Harry Morton was a man of many accomplishments; a restauranteur, tri-athlete, attended New York University, a Reserve Deputy Sheriff, and a dear friend to many. He was the beloved son of Peter Morton and Paulene Stone, and older brother to Matthew and Grace, and a younger brother to Sophie Harvey.
Sadly, Harry was also someone with an undiagnosed congenital heart condition. At the age of 38, he died unexpectedly of sudden cardiac arrest on November 23, 2019. Harry had a probable cardiac arrhythmia as well as myocardial bridging with coronary atherosclerosis. The news of Harry’s death shocked his family and friends, as he living a healthy life with no outward signs of a heart condition.
In Harry’s passing, his family wanted to honor the philanthropist he was and established the Harry Morton Congenital Heart Disease Screening Fund at UCLA Health to help further screening and treatment for congenital heart disease. This fund will help pediatric and adult patients through early detection screening, scans, and care-related needs. With Harry’s support, UCLA will also conduct research to expand our understanding of congenital heart disease.
In his significant business achievements, Harry followed in his father’s footsteps as co-founder of the restaurant chain Hard Rock Cafe, and his grandfather Arnie Morton, who founded the restaurant chain Morton's The Steakhouse. A third-generation restauranteur, Harry was founder of the chain Pink Taco.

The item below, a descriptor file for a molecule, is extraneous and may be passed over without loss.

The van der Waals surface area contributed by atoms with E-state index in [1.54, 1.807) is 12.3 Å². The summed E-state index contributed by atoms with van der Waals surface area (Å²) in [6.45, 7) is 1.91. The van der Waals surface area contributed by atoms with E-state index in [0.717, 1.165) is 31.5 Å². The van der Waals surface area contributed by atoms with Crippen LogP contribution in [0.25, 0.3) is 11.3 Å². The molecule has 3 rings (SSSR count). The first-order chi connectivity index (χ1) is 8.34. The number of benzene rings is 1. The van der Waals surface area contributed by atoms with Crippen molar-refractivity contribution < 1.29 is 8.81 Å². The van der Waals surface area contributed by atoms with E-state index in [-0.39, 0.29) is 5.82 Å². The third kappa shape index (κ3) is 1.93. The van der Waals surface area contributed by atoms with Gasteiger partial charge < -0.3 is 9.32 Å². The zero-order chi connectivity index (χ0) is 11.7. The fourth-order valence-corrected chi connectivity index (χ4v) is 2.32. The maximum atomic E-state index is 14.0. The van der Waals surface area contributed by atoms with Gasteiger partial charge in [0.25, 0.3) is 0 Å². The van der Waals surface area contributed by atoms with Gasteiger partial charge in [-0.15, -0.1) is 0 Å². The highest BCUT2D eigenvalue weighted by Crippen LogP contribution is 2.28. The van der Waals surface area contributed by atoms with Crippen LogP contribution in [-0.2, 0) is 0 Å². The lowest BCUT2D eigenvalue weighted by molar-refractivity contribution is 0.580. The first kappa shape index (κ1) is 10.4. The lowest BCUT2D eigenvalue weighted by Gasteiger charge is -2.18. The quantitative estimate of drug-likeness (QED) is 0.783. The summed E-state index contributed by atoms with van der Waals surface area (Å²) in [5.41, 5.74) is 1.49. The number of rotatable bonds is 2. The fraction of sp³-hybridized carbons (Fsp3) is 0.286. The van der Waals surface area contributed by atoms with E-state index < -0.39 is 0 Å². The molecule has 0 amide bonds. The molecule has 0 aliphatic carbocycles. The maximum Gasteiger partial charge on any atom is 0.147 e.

What is Cardiovascular Disease
Cardiovascular diseases represent the leading cause of death globally, and Sudden Cardiovascular Disease (SCD) is the single largest cause of natural death in the United States. Accounting for approximately 325,000 adult deaths per year, SCD is responsible for nearly half of all deaths from cardiovascular disease. Twice as common in males, compared to females, SCD strikes people in the mid-30s to mid-40s age range. In more than 50 percent of cases, SCD occurs with no warning signs.
In addition to quitting smoking for a healthier heart, the American College of Cardiology (ACC) and American Heart Association (AHA) urge screening for a family history of SCD. For those with a known family history of heart disease or SCD, the ACC and AHA suggest screening for asymptomatic left ventricular dysfunction. In addition, if a person has a cardiac condition, it is important for family members to learn cardiopulmonary resuscitation (CPR), and how to use automated external defibrillators (AEDs), which are located in many offices and public buildings.